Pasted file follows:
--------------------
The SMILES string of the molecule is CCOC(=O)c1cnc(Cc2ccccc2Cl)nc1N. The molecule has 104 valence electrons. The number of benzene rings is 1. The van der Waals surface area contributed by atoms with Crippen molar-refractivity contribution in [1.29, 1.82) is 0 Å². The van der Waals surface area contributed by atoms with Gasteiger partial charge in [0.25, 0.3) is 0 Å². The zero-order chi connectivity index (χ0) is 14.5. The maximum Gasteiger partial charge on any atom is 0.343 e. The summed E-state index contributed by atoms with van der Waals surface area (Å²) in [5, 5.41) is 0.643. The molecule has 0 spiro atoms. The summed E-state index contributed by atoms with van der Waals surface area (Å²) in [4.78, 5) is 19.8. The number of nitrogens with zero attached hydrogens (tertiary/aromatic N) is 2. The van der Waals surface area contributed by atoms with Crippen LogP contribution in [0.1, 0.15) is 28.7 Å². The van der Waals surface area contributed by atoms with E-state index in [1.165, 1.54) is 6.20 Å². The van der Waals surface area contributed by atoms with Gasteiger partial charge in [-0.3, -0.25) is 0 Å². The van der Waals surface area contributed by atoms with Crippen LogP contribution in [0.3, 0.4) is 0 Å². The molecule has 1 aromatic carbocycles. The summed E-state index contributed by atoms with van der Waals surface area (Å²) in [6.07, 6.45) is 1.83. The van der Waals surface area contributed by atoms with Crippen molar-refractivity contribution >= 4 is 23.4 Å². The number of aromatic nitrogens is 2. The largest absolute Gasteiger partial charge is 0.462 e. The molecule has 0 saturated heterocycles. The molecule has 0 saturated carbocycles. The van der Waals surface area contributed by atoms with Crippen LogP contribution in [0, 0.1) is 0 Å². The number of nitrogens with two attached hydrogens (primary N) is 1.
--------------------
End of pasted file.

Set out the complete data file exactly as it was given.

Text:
The SMILES string of the molecule is CCOC(=O)c1cnc(Cc2ccccc2Cl)nc1N. The molecule has 104 valence electrons. The number of benzene rings is 1. The van der Waals surface area contributed by atoms with Crippen molar-refractivity contribution in [1.29, 1.82) is 0 Å². The van der Waals surface area contributed by atoms with Gasteiger partial charge in [0.25, 0.3) is 0 Å². The zero-order chi connectivity index (χ0) is 14.5. The maximum Gasteiger partial charge on any atom is 0.343 e. The summed E-state index contributed by atoms with van der Waals surface area (Å²) in [5, 5.41) is 0.643. The molecule has 0 spiro atoms. The summed E-state index contributed by atoms with van der Waals surface area (Å²) in [4.78, 5) is 19.8. The number of nitrogens with zero attached hydrogens (tertiary/aromatic N) is 2. The van der Waals surface area contributed by atoms with Crippen LogP contribution in [0.1, 0.15) is 28.7 Å². The van der Waals surface area contributed by atoms with E-state index in [1.165, 1.54) is 6.20 Å². The van der Waals surface area contributed by atoms with Gasteiger partial charge in [-0.3, -0.25) is 0 Å². The van der Waals surface area contributed by atoms with Crippen LogP contribution in [0.3, 0.4) is 0 Å². The molecule has 1 aromatic carbocycles. The summed E-state index contributed by atoms with van der Waals surface area (Å²) in [6.07, 6.45) is 1.83. The van der Waals surface area contributed by atoms with Crippen molar-refractivity contribution >= 4 is 23.4 Å². The number of aromatic nitrogens is 2. The largest absolute Gasteiger partial charge is 0.462 e. The molecule has 0 saturated heterocycles. The molecule has 0 saturated carbocycles. The van der Waals surface area contributed by atoms with Crippen LogP contribution in [0, 0.1) is 0 Å². The number of nitrogens with two attached hydrogens (primary N) is 1.